Two coal firms merged, with shares roughly equivalent to those in Von’s Grocery, and were challenged by the Department of Justice (DOJ).
Nonetheless, the Court noted that the market share and a company’s past ability to produce was not conclusive proof of market power, particularly in the coal industry, which relied upon long-term contracts and where the strength of its reserves was the best indicator of market power.
- This case holds that the structural presumption (of market concentration equating market power) is rebuttable.
- This case could be read as a limited exception—where the market must be measured in the appropriate units—or as a broad exception—anything that shows market shares do not reflect market power is admissible.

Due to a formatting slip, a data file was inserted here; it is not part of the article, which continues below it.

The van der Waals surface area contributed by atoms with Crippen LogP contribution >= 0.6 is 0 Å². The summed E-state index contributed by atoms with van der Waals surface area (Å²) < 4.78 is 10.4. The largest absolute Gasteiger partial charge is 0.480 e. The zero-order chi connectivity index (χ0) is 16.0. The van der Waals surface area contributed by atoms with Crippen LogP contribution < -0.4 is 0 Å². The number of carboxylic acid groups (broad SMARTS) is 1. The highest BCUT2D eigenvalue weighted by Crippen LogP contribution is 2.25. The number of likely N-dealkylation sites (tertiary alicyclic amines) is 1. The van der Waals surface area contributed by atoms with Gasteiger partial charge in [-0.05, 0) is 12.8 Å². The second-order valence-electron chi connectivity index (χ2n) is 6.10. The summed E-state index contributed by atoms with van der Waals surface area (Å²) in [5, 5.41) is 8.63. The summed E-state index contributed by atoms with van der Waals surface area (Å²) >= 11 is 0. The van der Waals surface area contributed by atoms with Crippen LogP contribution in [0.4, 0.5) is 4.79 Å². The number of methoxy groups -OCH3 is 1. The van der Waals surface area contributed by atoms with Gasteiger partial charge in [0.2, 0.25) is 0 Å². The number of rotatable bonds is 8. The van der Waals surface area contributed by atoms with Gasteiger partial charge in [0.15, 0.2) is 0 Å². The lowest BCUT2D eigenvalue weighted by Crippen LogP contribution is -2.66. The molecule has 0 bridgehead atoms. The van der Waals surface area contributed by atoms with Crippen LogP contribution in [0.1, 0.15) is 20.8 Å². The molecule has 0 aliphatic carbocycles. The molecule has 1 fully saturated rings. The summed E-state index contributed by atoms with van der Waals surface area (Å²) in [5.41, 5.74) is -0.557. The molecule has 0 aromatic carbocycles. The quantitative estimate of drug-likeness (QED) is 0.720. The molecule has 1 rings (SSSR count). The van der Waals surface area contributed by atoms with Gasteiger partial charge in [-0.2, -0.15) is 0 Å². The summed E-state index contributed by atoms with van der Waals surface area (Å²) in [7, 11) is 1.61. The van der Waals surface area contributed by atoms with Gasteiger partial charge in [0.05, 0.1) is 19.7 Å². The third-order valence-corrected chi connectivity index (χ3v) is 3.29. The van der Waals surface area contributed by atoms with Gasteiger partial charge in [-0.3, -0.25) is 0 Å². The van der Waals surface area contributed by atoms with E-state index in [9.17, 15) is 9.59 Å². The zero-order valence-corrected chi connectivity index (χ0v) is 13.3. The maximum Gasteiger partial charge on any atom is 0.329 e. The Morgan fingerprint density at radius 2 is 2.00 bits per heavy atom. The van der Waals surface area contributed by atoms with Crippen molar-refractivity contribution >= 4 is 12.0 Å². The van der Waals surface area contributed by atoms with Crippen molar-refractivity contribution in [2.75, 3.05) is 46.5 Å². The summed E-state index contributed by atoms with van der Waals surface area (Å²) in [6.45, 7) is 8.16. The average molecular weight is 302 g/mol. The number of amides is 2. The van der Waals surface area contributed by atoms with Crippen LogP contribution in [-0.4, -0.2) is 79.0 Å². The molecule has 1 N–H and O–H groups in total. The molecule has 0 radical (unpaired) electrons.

- After General Dynamic, the Attorney General revised the merger guidelines to preserve the presumption, but also to allow more room for rebuttal.
- General Dynamics was a “flailing” firm, which was extremely unlikely to become competitive, much less dominant, because of the merger. Consequently, General Dynamics may suggest that any merger with a failing firm will not be anti-competitive.
- This was the last decision the Supreme Court made on mergers.
Suggested law school study materials
Shop Amazon for the best prices on Law School Course Materials.